Directed by: Baz Luhrmann
Starring: Leonardo DiCaprio, Tobey Maguire, Joel Edgerton, Carey Mulligan
Rated: PG-13 for some violent images, sexual content, smoking, partying and brief language
Get a handful of people in a room who have read F. Scott Fitzgerald’s The Great Gatsby, and you’re likely to find at least a few who love it and at least a few who hate it. Baz Luhrmann’s adaptation of the great American novel is likely to provoke similar reactions. Both have to walk the fine line between critiquing the excesses of the Jazz Age and simply being part of them.
The film is narrated by Nick Carroway (Tobey Maguire), a young man in some sort of psychiatric institution. His doctor suggests that he write as a way of soothing himself and purging some of the experiences that are eating at him. Out comes the tale of one Jay Gatsby (Leonardo DiCaprio), mysterious millionaire and thrower of the most spectacular parties Luhrmann’s creativity can bring us. Nick moved in next door for the summer, and found himself swept up into the mystery of his wealthy neighbor, who has some sort of history with Nick’s cousin Daisy (Carey Mulligan).
That tragedy ensues is no surprise; nearly every moment of the film seems to teeter on the edge of falling into either chaos (for the characters) or self-parody (of itself). Different people will interpret the story different ways: is it a tale of doomed love? A portrait of multiple people’s self-delusion (my own take)? An unflinching portrait of the Jazz Age and cautionary tale about the American Dream? That it can be read in many ways is part of what makes the book such a vital part of the canon of American literature. The film, unfortunately, never quite commits to any interpretation and fails to really follow through on any of them. Each one is undercut somehow.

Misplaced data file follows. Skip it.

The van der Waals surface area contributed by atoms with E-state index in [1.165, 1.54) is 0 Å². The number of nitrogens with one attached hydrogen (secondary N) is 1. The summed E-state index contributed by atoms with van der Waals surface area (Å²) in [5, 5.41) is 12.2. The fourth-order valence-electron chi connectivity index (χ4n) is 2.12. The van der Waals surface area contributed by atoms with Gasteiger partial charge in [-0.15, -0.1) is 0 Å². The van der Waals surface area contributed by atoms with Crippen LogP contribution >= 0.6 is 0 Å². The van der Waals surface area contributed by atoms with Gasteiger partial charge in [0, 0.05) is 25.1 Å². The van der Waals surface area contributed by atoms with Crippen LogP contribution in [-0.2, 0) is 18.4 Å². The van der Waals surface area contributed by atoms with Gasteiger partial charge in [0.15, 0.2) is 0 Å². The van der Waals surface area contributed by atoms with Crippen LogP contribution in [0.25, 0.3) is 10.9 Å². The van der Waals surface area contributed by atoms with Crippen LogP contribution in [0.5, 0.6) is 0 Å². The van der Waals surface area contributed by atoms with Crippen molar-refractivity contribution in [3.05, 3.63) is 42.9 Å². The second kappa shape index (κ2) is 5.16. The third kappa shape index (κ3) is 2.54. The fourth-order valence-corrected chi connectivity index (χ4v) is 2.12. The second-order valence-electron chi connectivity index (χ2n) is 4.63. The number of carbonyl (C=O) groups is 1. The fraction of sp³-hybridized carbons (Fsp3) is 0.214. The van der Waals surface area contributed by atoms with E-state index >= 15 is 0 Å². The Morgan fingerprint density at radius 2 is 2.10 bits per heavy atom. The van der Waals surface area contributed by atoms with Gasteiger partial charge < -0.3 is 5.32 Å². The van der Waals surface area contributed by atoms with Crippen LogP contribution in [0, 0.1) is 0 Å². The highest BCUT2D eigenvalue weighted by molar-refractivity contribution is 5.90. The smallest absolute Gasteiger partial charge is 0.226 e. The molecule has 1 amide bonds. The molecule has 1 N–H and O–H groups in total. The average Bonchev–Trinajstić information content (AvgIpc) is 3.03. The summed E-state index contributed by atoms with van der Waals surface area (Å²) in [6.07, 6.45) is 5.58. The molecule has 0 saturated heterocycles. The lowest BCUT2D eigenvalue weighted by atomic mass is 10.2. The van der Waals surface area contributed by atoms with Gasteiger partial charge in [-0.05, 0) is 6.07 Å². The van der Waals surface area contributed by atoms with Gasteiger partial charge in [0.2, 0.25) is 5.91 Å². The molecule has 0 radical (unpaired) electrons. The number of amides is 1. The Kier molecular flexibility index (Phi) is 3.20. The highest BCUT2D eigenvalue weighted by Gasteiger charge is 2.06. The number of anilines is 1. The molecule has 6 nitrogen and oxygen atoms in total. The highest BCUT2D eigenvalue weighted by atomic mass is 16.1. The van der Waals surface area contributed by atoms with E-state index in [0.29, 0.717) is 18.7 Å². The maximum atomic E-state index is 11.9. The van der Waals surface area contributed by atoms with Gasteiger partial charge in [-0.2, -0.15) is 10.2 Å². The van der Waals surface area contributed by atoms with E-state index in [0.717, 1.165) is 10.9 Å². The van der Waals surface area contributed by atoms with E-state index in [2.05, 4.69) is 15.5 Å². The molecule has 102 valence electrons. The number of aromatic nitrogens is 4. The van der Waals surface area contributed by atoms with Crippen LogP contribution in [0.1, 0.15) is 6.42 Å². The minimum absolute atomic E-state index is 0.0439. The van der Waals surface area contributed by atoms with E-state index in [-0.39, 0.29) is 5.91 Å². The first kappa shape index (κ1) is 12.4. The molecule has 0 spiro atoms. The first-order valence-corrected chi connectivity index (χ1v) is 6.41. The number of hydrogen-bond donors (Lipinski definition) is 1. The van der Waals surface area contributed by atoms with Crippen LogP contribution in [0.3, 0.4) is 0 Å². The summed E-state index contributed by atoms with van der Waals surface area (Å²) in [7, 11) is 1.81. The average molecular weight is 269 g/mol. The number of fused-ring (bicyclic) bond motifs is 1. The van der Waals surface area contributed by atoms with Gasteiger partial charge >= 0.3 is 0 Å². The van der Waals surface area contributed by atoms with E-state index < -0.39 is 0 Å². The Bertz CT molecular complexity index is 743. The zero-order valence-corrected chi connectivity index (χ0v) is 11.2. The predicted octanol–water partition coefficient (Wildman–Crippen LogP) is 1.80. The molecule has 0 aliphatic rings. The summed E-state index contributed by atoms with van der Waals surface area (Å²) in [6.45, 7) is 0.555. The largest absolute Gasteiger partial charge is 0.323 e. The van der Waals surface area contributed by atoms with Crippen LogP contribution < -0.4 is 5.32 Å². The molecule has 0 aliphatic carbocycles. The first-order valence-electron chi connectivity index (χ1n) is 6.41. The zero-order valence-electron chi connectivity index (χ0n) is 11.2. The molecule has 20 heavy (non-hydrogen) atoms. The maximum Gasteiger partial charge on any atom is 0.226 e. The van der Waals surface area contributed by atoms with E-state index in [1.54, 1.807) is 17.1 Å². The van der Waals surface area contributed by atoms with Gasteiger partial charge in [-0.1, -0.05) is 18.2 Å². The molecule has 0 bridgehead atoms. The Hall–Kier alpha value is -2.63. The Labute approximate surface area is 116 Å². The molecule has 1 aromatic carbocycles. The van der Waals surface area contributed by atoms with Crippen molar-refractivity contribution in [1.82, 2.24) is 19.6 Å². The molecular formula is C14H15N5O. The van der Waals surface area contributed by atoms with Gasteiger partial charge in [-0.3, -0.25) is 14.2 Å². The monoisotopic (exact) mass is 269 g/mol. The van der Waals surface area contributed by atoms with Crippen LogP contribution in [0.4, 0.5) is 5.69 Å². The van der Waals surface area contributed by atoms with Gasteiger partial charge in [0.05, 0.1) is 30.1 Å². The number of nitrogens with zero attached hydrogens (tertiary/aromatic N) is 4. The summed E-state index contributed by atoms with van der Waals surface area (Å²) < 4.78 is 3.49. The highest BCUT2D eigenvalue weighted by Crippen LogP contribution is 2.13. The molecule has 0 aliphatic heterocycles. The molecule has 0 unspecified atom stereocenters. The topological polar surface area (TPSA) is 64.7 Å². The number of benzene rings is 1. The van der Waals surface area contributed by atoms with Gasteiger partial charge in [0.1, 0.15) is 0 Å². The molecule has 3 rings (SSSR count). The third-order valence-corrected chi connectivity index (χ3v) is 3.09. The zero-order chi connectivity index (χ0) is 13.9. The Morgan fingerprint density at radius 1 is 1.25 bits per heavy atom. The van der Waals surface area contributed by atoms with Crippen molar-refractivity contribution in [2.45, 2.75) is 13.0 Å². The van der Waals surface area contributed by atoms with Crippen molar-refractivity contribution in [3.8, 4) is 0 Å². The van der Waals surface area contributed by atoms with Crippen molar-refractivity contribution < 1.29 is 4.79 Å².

It’s a pity, really. I’ve been a fan of Luhrmann’s since “Strictly Ballroom” came out back in the early 90s, and “The Great Gatsby” feels like he’s lost his way. There’s no heart here, the film has no soul — and if it were a critique of the Jazz Age, that would be fine, but there’s too much enthusiasm in the spectacle for that interpretation to hold up. It’s as if all the attention went to the parties, and none went to the people. That the man who made an inspiring, passionate love story masquerading as a silly little film about competitive ballroom dancing made this piece of empty glitz is more than a little disappointing.
All the pieces are there to make a great film. Leonardo DiCaprio seems born to play Jay Gatsby, Tobey Maguire excels at the necessary naivete and optimism, Carey Mulligan’s Daisy is appropriately beautiful and vapid, and Joel Edgerton seems born to play the nasty, brutish, Old Money she married. The production quality is almost uniformly magnificent, the pacing is solid, and Luhrmann’s fondness for anachronistic remixes of modern music mostly works just fine. But there’s nothing underneath, it doesn’t gel. Part of the problem is that the voice-over narration from Maguire is frequently unnecessary, to the point that it will describe something metaphorical which is then literally acted out. It’s as if Luhrmann was so in love with the text of the book that he couldn’t tell when not to use it.
Whether or not any single person will like “The Great Gatsby” is hard to say. It probably depends on what you’re looking for. If you just want some amazing eye candy, huge spectacles and gorgeous shots, don’t miss it. But if you have strong opinions about the book or want anything in the lines of character heart or development, stay far away.